The head coach has had to contend with one disciplinary issue already this summer following an altercation between Ben Te’o and Mike Brown during their Italian hot-weather training camp last month, although both players missed out on selection in the final World Cup squad.
Jones stressed that Te’o has not been selected because he doesn’t feature among England’s 31 best players, but he elaborated on what he expects along their World Cup journey – and the Australian is not predicting smooth sailing the whole way.
“I’ve coached for 25 years, I’ve never been confident in a team being smooth,” he said when reminded of England’s last overseas World Cup eight years ago.
In 2011, Martin Johnson’s attempts to win the World Cup were derailed by ill-discipline throughout their stay in New Zealand. One high-profile incident in Queenstown saw a number of players engage in a late-night drinking session, which involved the well-publicised dwarf-tossing saga, while Manu Tuilagi was cautioned and fined for jumping off an Auckland ferry.
Jones has encouraged players to take on responsibility themselves when it comes to discipline, though the fiery Australian is not afraid to dish out punishments where necessary as Te’o can attest to, but he is prepared for speedbumps to come up along the way in Japan.
“We’re like any family – everyone sits around the dining table, everyone enjoys good conversation but you know there are problems and we’re exactly the same,” added Jones. “We’ve got 31 sitting around the table, we can have nice conversations. You know potentially there’s a problem. All I can do is trust the players – they are adults, they’re responsible, they want to play for England and we could have some problems. If we do, we’ll deal with them.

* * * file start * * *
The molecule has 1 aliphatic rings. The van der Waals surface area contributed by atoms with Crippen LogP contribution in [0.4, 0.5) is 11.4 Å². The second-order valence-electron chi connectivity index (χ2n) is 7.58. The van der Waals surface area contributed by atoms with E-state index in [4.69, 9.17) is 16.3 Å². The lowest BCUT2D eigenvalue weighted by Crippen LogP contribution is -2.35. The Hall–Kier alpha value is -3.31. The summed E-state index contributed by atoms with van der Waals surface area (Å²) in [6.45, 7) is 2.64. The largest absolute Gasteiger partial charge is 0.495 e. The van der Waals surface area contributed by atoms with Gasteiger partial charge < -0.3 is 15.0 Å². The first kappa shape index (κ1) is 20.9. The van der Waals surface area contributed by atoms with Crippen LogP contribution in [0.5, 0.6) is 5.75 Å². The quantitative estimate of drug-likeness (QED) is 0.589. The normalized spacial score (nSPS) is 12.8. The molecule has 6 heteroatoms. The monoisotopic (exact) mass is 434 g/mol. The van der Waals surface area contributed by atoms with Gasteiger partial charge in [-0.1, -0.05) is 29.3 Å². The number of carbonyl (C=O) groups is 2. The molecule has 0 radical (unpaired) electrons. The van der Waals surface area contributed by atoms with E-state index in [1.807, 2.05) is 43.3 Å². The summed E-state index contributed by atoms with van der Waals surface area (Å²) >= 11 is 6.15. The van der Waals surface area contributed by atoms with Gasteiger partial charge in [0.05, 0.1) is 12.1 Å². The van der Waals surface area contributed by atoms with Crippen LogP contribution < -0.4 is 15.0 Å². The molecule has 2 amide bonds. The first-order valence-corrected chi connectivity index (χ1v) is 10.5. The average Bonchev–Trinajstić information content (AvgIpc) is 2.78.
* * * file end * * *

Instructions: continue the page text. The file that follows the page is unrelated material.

“Every team has problems… don’t believe the (All Blacks) Legacy book, which everyone seems to base their opinion on teams on. No team’s like that – every team has its problems. I’m sure we’ll have our problems and we’ll deal with it.”
Jones has spoken previously to his predecessors in Johnson and Stuart Lancaster, who saw their campaigns unravel for very different reasons, but he is firmly of the opinion that the manner in which squads manage themselves remains the same as it ever was.
“The senior players run the team but sometimes the coach has got to come in and tell them to pull their socks up, or pick up the bottles,” he said. “Nothing’s changed – it seems like there’s this new phenomenon called a leadership group. Ever since I’ve been involved with rugby, there have always been guys leading the team, that’s the nature of rugby and nothing’s changed.”
There are no concerns on the matter for captain Owen Farrell though. The fly-half has taken on the full captaincy since Dylan Hartley fell out of the squad, but has long been one of the established players who has set the expectation levels both on and off the field.
“As far as going forward as a group, we want to police ourselves as much as we can,” Farrell said. “The thing of being part of that is making sure that we’re being good lads and I think we have a good group.”